SYDNEY, Australia — Australian businessman Alan Bond lost a three-year battle Monday when the Australian Broadcasting Tribunal ruled that one of the companies he controls is unfit to run the country's largest television and radio network.
The tribunal's rulings apply to companies, not individuals, but the tribunal left no doubt that its findings were aimed at Bond personally.
"We consider that he would not be found to be a fit and proper person to hold a broadcasting license," Tribunal member Kim Wilson said in a statement.
The ruling marked a low point in the British-born entrepreneur's career. Bond was Australia's hero when he won the America's Cup yachting race six years ago, but his fortunes have slumped, along with the stock in his companies.
Bond's ethics have been the focus of a yearlong inquiry into his $328,000 out-of-court libel settlement with a leading politician.
In a 14-page statement, the tribunal said Bond's acts could not be divorced from the broadcasting network of which he is principal stockholder.
The Perth-based millionaire, whose interests range from real estate to brewing, controls the Bond Media company through direct stock holdings and through his Bond Corp., which holds 52.8% of Bond Media.
Controls Many Stations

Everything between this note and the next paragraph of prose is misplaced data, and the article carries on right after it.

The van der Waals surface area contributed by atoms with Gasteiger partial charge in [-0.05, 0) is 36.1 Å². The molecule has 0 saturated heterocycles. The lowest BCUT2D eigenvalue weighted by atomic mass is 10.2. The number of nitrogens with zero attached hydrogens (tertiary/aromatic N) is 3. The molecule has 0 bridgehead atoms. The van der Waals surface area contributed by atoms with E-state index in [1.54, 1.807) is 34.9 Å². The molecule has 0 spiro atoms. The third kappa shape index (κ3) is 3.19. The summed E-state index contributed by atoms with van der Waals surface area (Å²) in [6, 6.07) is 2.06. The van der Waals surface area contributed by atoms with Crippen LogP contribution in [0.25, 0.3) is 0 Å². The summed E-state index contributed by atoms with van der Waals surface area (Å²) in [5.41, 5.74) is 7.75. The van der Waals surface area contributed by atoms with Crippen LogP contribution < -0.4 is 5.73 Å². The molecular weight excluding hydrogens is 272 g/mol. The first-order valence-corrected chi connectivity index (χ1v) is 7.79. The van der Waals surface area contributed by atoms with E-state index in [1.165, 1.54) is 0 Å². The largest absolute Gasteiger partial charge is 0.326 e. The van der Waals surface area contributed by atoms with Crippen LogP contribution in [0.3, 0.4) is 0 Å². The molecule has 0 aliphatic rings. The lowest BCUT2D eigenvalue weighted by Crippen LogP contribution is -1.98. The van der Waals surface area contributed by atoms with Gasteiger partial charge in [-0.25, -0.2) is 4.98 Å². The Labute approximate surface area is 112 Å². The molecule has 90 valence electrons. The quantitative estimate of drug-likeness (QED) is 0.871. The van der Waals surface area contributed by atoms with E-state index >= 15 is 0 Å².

Bond Media controls six television stations, nine radio stations and a satellite TV service.
Alan Bond vowed Monday to fight the charges of deceit and impropriety. "I will pursue every avenue open to me to clear my name," he said after the tribunal issued its ruling.
Bond also has been struggling against claims that his flagship Bond Corp. is faltering under huge debts.
He suffered another, separate blow Monday as the Australian Stock Exchange suspended from trading his Bell Resources offshoot, citing his failure to supply enough information on a plan to sell Bond Corp.'s global brewing assets to Bell.
Australia's broadcasting tribunal, which has the power to suspend or revoke licenses, said it would allow two weeks for submissions from Bond and tribunal counsel before proceeding.
Attorneys for both parties expect the case to be referred to Australia's highest court, the Federal Court in Canberra.
Stocks in Bond Media, the company involved in the tribunal's ruling, and Bond Corp. have plunged on the allegations of impropriety. Listed in 1987 at $1.55 Australian a share, Bond Media slumped to 28 cents Australian at Monday's close, down 2 cents. Bond Corp. dropped 9 cents to finish at $1.01 Australian a share.
In April the tribunal ruled against Bond on several counts, most of them linked to his settlement with the former premier of the state of Queensland, Sir John Bjelke-Petersen. The tribunal said Bond misled it during the inquiry and tried to disguise the agreement and payment.
"An attempt at such deceit, driven, as it would appear to be in this case, by expediency, does not exhibit qualities which we would expect to repose in the character of a fit and proper person," the tribunal said.
The tribunal also accepted evidence that Bond threatened a business rival at the powerful Australia Mutual Provident Society pension fund with bad publicity by using his "TV staff" to gather information.
"It is clear that one of the great risks for a person who controls such significant resources as television and radio networks is to misuse them," it said.
The tribunal, which heard evidence from 41 witnesses over 42 days, said Bond appeared unable to differentiate between commercial expediency and the extra responsibilities inherent in media ownership.